Post Linux installation customisations

After installation of Fedora (or CentOS), there's a few things that I like to set up that aren't done by default.

I wrote this summary after installing Fedora 26, but I've been going through this routine for a long time before then.

Adding extra software repositories

Fedora only comes with free and unfettered software.  If you need to use something else, you need to get it from some other place.  There are any number of places you can get software from, but if you want to be able to easily install and update it, and not suffer horrible conflicts with other software on your system, there are a few extra repos which can provide precompiled software that doesn't cause those problems.

Adding SMPlayer and VLC media players

Mplayer is a command line tool for playing back many types of audio and video media, and SMPlayer provides a GUI for it.  There are other front ends, but I'm familiar with this one, and found other ones to be very crashy when I tried them many years ago.  And there are other media players, but I usually find them too CPU intensive, though I'll install VLC as an alternative player (some players are better at handling some media files than others).  If you want to play encumbered media formats, you'll need to add extra media players than the ones that Fedora provides by default.

Once the RPM Fusion repo has been added, these media players can be installed using this command:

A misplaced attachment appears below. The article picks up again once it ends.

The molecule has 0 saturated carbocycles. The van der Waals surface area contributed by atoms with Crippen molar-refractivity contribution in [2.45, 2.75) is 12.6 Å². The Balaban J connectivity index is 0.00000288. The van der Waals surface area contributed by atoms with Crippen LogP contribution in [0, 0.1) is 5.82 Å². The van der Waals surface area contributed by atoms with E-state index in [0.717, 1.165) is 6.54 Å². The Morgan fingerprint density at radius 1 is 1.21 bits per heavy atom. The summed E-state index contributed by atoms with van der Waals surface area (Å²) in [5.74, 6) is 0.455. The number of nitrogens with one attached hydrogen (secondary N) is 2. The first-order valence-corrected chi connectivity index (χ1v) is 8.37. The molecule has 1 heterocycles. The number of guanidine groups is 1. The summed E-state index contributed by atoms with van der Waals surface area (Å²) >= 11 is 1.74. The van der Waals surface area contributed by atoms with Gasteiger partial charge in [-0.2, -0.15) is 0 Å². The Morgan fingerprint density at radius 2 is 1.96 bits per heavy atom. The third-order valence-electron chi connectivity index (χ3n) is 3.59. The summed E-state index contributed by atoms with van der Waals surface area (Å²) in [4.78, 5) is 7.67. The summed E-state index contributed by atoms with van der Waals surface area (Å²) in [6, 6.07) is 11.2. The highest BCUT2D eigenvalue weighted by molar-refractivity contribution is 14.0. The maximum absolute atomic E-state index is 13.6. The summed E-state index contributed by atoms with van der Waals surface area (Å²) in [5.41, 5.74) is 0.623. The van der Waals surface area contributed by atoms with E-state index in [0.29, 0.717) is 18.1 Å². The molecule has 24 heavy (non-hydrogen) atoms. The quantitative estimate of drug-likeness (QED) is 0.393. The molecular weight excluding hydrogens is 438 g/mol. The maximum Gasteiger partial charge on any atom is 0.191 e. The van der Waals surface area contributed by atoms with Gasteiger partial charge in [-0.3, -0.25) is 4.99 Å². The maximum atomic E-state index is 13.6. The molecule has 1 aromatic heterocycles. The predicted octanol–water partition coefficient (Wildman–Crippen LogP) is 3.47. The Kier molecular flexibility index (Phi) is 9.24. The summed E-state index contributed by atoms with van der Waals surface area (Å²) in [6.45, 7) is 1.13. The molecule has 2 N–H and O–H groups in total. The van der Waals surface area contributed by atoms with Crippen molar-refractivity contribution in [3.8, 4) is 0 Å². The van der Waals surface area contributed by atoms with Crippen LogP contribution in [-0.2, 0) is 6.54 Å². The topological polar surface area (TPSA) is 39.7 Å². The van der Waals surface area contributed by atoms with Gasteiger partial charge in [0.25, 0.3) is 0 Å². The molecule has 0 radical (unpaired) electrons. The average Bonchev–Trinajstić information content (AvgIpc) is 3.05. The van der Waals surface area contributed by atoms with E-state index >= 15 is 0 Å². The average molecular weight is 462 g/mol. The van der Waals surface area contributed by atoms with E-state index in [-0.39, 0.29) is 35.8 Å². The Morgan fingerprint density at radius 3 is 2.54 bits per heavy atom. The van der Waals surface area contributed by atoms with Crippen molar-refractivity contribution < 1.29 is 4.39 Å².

sudo dnf install vlc smplayer

Adding GVim

The default graphical text editors are often too fancy for my likely, or too dumb, or too CPU-heavy for some situations.  I've got used to using Vim in a basic way, which is useful to learn for those situations when you must edit a file using only the command line, and it's handy to be able to carry on using the same editor using a GUI.

sudo dnf install vim-X11

Now you can call it up from the command line as “gvim,” and it's in the menus (well it is for me using Gnome or Mate desktop interfaces).

Adding autofs

Auto file system is a useful thing to have.  Remote file systems will be mounted on demand, then demounted after some expiry period of idleness.  As opposed to putting permanent mount entries into /etc/fstab (which gives you grief when you try to boot up a system and those mounts were not available at the time, which gives you grief when you have a lot of network mounts always mounted, etc.).

sudo dnf install autofs
sudo mkdir /net
sudo systemctl enable autofs
sudo systemctl start autofs

Now, anytime that you access /net/servername/exportname it will be automatically mounted.  You could choose a different prefix than /net, but the autofs package comes preconfigured to use that, and you'd need to modify its configuration files to use something else.

I use it to auto-mount NFS exports, it supposedly can be used to mount other things, but I've never tried to use it in any other way.

Modifying XDG user-directory defaults

These days, Fedora pre-configures your homespace with some directories for you to store your files in an organised manner:

A directory holding files that will be displayed on your desktop background.